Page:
• Portability: In the mobile world, we’d like to test our application on multiple devices. Each can have a different operating system, memory, resolution and capabilities. The ability to test on multiple devices becomes a challenge with every new device to arrive on the market. While we’re still struggling with how to this effectively in the rather short time we have; we’re going in the direction of emulators. Software emulators replace the physical devices, and make sure our application works on multiple devices. 

User experience: Ultimately, there’s no substitute for human users. This is where testers come in. Testers provide the voice of the customer, answering questions like: Is this helpful? Can I achieve my goals? This is where we test the real system.

When the rest of the testing is automated, manual exploratory testing is the last part of the puzzle. When the testers approve, it’s time to go live.

Summary

Product development is complex and risky. We want to make sure we’re building the right features, make sure they function correctly, and prepare our application for disaster and success. With understanding that early feedback works, more and more aspects can be tested before going live to answer our question: Yes, it’s ready.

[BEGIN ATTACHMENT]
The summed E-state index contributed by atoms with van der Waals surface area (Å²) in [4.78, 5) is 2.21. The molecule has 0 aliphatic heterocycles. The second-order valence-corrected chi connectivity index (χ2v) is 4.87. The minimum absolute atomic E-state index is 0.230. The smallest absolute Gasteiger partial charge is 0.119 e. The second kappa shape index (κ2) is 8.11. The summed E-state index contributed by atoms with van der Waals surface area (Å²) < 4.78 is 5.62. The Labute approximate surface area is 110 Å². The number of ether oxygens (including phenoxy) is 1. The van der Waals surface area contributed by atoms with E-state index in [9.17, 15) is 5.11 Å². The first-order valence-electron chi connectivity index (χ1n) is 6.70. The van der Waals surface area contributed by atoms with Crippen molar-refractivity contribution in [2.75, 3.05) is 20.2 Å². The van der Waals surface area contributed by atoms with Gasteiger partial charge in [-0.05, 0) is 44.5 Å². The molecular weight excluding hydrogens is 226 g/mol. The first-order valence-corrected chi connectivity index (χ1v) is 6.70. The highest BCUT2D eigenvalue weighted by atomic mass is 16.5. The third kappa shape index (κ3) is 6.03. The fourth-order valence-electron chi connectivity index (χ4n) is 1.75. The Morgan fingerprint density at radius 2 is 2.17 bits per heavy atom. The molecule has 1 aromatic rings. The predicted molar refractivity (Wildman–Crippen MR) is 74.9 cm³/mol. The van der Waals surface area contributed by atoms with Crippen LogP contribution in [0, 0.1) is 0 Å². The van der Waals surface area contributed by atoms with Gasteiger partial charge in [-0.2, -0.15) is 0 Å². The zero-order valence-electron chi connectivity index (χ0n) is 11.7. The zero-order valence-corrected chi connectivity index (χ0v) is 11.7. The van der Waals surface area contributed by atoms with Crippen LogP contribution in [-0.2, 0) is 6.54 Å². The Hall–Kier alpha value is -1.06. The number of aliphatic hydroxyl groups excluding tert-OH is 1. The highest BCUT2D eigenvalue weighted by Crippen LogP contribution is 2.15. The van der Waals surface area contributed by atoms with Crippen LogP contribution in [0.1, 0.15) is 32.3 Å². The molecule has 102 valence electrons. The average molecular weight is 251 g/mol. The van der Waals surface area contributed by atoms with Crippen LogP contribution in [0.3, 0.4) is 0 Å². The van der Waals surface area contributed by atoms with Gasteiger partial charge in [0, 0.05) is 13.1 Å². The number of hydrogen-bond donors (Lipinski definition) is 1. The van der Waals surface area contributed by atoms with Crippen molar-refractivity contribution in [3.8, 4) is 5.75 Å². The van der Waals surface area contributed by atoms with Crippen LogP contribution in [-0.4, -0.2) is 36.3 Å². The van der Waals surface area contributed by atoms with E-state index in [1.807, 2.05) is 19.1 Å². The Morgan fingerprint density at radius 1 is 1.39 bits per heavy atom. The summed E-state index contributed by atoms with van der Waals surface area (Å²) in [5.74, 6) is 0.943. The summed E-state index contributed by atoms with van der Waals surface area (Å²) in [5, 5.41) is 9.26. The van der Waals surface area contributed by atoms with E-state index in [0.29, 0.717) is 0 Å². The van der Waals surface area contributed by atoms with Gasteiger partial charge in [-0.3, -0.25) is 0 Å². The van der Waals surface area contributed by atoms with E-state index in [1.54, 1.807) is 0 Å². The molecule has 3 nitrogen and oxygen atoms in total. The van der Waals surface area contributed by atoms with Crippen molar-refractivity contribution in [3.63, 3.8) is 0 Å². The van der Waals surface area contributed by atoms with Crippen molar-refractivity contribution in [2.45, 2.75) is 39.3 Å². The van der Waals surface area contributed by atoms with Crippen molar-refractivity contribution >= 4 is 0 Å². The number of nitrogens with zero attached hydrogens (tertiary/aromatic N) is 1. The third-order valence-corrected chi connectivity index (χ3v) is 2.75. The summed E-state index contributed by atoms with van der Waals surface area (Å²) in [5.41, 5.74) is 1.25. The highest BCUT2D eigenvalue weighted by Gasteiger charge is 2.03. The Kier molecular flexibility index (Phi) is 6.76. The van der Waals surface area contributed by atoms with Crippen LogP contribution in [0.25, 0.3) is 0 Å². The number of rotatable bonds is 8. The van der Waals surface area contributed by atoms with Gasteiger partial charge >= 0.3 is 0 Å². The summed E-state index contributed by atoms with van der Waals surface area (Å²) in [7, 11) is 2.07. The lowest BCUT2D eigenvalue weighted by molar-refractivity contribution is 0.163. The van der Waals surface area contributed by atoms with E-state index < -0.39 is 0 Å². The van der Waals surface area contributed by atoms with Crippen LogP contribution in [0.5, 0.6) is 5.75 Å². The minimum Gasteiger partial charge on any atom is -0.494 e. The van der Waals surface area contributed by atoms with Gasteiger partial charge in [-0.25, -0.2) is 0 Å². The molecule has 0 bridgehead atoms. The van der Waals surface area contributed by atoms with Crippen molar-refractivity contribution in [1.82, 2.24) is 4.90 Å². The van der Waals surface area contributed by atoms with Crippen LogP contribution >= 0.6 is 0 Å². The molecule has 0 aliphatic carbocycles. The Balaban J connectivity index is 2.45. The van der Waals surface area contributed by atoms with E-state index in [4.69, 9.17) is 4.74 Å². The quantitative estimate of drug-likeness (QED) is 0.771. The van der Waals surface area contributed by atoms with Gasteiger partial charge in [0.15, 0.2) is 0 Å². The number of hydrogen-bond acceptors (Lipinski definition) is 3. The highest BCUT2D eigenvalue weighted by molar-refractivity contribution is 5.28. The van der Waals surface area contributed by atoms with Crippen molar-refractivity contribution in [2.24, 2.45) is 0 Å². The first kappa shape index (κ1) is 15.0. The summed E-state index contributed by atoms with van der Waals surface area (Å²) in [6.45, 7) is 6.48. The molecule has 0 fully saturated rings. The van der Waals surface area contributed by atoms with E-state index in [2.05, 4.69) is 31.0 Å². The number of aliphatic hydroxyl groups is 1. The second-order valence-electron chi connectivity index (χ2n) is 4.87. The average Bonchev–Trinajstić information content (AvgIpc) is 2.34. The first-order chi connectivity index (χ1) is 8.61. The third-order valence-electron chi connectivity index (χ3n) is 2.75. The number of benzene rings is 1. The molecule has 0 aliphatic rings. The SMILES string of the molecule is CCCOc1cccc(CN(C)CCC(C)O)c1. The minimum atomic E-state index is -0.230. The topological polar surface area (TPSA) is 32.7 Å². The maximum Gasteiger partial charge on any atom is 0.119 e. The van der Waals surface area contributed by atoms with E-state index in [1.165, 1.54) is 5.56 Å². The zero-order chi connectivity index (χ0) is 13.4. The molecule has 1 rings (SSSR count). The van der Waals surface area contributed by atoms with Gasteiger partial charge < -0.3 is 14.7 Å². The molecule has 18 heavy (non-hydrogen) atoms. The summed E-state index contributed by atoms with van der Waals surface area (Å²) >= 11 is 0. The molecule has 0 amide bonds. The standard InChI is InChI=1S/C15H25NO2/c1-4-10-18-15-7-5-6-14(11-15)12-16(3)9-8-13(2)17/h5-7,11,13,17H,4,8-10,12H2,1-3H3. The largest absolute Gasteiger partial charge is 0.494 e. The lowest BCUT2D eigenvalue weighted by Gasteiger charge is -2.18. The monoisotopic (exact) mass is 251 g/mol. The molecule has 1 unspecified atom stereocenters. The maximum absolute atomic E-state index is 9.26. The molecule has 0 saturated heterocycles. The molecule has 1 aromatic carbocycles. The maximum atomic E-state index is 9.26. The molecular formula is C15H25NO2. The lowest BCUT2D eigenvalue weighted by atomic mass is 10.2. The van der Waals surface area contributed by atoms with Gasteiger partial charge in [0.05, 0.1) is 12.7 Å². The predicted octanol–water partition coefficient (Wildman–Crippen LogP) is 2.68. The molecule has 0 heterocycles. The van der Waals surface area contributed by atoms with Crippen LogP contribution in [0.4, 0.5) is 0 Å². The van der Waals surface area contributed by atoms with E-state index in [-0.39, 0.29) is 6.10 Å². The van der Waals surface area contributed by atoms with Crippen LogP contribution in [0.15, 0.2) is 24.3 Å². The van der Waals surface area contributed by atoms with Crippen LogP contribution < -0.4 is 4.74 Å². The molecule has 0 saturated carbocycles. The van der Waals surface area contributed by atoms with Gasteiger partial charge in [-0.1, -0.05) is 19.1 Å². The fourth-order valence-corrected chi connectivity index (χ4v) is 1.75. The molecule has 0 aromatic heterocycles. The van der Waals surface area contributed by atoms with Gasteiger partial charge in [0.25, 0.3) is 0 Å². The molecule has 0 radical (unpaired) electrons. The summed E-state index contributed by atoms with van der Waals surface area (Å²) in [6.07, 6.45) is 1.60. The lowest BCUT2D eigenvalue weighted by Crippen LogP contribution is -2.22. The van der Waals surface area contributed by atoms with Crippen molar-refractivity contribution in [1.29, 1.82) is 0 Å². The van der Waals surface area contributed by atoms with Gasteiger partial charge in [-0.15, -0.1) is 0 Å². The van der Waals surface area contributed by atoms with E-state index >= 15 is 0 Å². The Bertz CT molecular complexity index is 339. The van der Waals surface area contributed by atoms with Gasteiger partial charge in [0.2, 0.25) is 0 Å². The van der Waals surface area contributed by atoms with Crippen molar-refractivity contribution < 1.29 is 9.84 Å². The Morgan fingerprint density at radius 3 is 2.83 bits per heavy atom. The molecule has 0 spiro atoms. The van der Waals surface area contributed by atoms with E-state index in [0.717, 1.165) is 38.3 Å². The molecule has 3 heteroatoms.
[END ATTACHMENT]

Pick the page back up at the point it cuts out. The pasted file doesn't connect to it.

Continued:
About the Author

Gil Zilberfeld has been in software since childhood. With twenty years of developing commercial software, he has vast experience in software methodology and practices. Gil is the Product Manager at Typemock, working as part of an agile team in an agile company, creating tools for agile developers. He promotes unit testing and other design practices, down–to–earth agile methods, and some incredibly cool tools. In addition to his monthly online webinars, Gil also speaks in international conferences about unit testing, TDD, and agile practices and communication. And in his spare time he shoots zombies, for fun. Gil blogs on different agile topics, including: processes, communication and unit testing.